Tania Henzell-Thomas discusses the inspiration for her debut sci-fi YA novel, Uroboros: The Circle of Time. Touching on the Quran, hadiths, the climate crisis, and the hope in the next generation of activists.
Daniel on teaching our children a holistic Islam, from New Horizons British Islam Conference earlier this year:
Book Review of The 99 Names of God by Rabbi Yonassan Gershom:
Although The 99 Names is intended for Muslim children, it’s really a treasure for all ages and faiths. In fact, it could be used as a basic primer on spirituality, and would be a fine addition to any religious library. I defy anyone to read this book and not come away with a deeper appreciation of God’s presence in the universe.
with Shanon Shah
In this book’s entry on these two names, Daniel highlights a verse from the Qur’an that sings to me hauntingly, “Say, ‘It is not within my power to bring good to, or divert harm from, myself, except as God wills.’” (Surah al-Araf, 7:188)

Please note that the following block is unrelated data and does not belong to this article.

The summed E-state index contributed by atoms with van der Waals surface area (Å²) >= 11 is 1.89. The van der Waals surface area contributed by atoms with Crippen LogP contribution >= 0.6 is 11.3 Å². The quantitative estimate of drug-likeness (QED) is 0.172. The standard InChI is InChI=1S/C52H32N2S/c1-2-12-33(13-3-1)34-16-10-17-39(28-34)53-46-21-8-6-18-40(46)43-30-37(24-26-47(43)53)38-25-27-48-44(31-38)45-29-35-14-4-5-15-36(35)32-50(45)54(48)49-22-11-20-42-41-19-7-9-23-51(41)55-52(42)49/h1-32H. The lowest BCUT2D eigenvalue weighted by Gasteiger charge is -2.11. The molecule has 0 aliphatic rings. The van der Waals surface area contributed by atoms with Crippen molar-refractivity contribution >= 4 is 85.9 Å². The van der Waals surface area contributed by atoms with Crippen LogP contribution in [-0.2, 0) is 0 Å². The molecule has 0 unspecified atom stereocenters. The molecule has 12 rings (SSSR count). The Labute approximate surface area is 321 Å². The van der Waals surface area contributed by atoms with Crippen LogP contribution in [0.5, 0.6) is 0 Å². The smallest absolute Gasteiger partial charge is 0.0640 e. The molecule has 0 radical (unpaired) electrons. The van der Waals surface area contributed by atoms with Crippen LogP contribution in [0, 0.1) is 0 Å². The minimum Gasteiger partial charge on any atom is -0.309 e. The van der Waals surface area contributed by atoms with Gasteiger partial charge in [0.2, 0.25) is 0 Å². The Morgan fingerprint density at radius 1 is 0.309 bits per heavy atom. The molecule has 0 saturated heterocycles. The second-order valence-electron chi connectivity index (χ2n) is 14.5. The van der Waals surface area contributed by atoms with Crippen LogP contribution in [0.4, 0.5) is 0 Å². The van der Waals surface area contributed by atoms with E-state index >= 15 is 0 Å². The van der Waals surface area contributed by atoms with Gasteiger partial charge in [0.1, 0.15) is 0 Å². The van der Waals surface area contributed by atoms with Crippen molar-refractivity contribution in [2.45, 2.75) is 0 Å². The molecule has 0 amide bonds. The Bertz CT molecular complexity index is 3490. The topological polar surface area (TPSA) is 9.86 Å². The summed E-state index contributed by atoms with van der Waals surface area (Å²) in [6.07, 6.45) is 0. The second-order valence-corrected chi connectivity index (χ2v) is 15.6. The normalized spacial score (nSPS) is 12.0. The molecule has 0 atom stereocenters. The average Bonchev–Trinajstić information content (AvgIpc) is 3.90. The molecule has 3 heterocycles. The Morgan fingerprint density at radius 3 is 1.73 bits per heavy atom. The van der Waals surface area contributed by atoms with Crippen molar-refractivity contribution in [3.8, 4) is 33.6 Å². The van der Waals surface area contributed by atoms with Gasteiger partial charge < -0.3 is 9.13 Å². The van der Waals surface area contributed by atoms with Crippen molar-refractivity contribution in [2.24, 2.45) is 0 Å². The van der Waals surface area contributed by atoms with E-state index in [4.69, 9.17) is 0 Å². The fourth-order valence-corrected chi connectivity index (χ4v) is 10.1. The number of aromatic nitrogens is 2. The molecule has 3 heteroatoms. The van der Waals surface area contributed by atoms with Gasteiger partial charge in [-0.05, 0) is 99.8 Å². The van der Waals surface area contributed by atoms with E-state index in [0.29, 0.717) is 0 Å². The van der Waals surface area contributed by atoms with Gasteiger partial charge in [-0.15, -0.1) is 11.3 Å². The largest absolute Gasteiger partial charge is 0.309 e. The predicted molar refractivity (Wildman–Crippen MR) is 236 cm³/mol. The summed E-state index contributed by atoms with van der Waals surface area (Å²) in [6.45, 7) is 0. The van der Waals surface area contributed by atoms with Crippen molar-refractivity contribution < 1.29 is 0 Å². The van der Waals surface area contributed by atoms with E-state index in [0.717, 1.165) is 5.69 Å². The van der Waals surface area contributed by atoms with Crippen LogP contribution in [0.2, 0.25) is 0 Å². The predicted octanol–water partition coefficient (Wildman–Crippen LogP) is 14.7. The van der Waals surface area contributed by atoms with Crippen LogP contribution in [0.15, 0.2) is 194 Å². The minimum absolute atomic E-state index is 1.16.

with Julian Bond
The phrase ‘The 99 Names of God’ is a particularly Islamic phrase and probably doesn’t ring too many bells outside the places where non-Muslims are familiar with Islam. Yet, this is one of the most inclusive Islamic books that I have seen, of course it follows the Quran in that respect…
with Marie DyerIn the climate of division and exclusion that is our world today, the Name that inspires me is al-Wasi, the All-Embracing. God embraces all people, regardless of colour, race, religion or beliefs. The world would be a much better place if we all aspired to al-Wasi, especially those in power and authority…
with Julian Bond
I chose al-Wadud not only because it is close to my heart but for its important message about Islam. Yes, Islam is indeed a religion of love, though it is usually Christianity which has that reputation. Listen out for Muslims talking about the love of God…